The Colossal Colon

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NBC Today Show
Katie Couric
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Video News Report
NBCUniversal Media, LLC.
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NBC's Katie Couric talks to a 26-year-old colorectal cancer survivor who presents the "colossal colon" she designed to raise awareness for colon cancer.



"The Colossal Colon." Katie Couric, correspondent. NBC Today Show. NBCUniversal Media. 20 Mar. 2002. NBC Learn. Web. 19 August 2017.


Couric, K. (Reporter). (2002, March 20). The Colossal Colon. [Television series episode]. NBC Today Show. Retrieved from


"The Colossal Colon" NBC Today Show, New York, NY: NBC Universal, 03/20/2002. Accessed Sat Aug 19 2017 from NBC Learn:


The Colossal Colon

KATIE COURIC, co-host:

March is National Colon Cancer Awareness Month. And as a result, we want to focus on the second leading cancer killer in this country, colorectal cancer. We first met Molly McMaster back in November of last year. You may remember she is a 26-year-old colon cancer survivor who was selected to carry the Olympic torch. Molly was nominated by a friend she had met on the Internet, Amanda Roberts, who had been diagnosed with an advanced case of colon cancer when she was just 24 years old. At 27, Amanda passed away in January, just two days after Molly had carried the Olympic flame. Now in honor of Amanda Roberts and Colon Cancer Awareness Month, Molly McMaster is here with Amanda's cousin, Hannah Vogler, and a 40-foot-long "colossal colon," which they conceived as a way to raise awareness about colon cancer screening and prevention.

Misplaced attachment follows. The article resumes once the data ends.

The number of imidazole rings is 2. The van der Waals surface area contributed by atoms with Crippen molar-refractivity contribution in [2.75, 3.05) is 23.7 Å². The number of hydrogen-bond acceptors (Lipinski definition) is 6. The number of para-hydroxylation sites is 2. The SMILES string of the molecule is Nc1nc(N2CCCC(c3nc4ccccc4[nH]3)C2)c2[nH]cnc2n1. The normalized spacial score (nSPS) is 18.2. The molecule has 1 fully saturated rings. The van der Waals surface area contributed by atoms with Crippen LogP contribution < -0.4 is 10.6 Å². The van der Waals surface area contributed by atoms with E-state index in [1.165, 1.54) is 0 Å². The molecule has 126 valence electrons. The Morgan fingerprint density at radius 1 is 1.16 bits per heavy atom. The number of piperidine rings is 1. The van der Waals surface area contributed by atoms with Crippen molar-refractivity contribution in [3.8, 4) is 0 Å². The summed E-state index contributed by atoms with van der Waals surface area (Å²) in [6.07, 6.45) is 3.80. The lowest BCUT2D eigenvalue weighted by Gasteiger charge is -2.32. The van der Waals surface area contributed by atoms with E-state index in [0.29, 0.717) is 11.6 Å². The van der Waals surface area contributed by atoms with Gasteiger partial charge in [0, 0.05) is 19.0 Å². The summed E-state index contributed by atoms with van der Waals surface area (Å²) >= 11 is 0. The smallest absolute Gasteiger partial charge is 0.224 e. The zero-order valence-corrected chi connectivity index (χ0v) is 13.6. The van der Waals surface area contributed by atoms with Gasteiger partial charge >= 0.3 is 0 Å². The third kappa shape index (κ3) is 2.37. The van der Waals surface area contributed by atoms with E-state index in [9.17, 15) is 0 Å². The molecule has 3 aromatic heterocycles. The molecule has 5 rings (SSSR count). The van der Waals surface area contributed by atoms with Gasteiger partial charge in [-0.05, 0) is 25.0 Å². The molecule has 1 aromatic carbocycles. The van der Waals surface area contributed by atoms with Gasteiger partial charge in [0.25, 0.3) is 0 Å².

It's so nice to see you both. Thanks so much for coming in.

Ms. HANNAH VOGLER: Thank you.

Ms. MOLLY McMASTER: Thank you.

Ms. VOGLER: Thanks for having us.

COURIC: Molly, how did you come up with this idea?

Ms. McMASTER: Katie, I'm sorry, I have to blame you.


Ms. McMASTER: Back in November when Amanda and I were on the show together, I don't know if you remember, but you were in the green room with us, and you said, “If you come up with something crazy for Colon Cancer Awareness Month, let us know and we'll cover it.” Wheels started turning. I said, you know, this is an opportunity that can't be missed. And I thought and thought. And one morning in the shower before work, I thought, I'm going to build a colon. And I brought it--you know, I thought of it, brought the idea to Adirondack Scenic in Argyle, New York.

COURIC: And they have done some other cool exhibits and sculptures, right?

Ms. McMASTER: They've done some other great things. From what I understand, they're involved in grossology, also, which you and I discussed a little bit--a little bit ago.

COURIC: Yeah. Grossology is that children's exhibit that's been traveling around to museums all across the country where the nose will excrete certain gross things and...

Ms. McMASTER: Right.

COURIC: ...I mean, it's--it's all about bodily functions, but part of it is sort of being more comfortable talking about these things, right?

Ms. McMASTER: Right.

Ms. VOGLER: Absolutely.

COURIC: Hannah, I know this cost $50,000 to build.

Ms. VOGLER: A little more.

COURIC: A little more.

Ms. VOGLER: Yes.

COURIC: How did you raise the money to do that?

Ms. VOGLER: Well, it was very exciting because we really had a whole group of people who came together to make this happen. Molly and I started raising money from our friends and family. We then looked to the corporate side. And we were very, very lucky that Roche Pharmaceutical decided to come on board as our very first corporate sponsor. They were interested, obviously, because they manufacture Xeloda, which is the only oral cancer--colon cancer treatment...

COURIC: Right.

Ms. VOGLER: ...available. And they were actually so excited about the project, they put us in touch with the Cancer Research Foundation of America who came on as our second sponsor.

COURIC: Which is great.

Ms. VOGLER: It's so great. And then we took all of that and gave it to the very capable Glens Falls Hospital who sort of administers the finances for us, so...

COURIC: You know, Amanda was such a darling girl...

Ms. VOGLER: Thank you.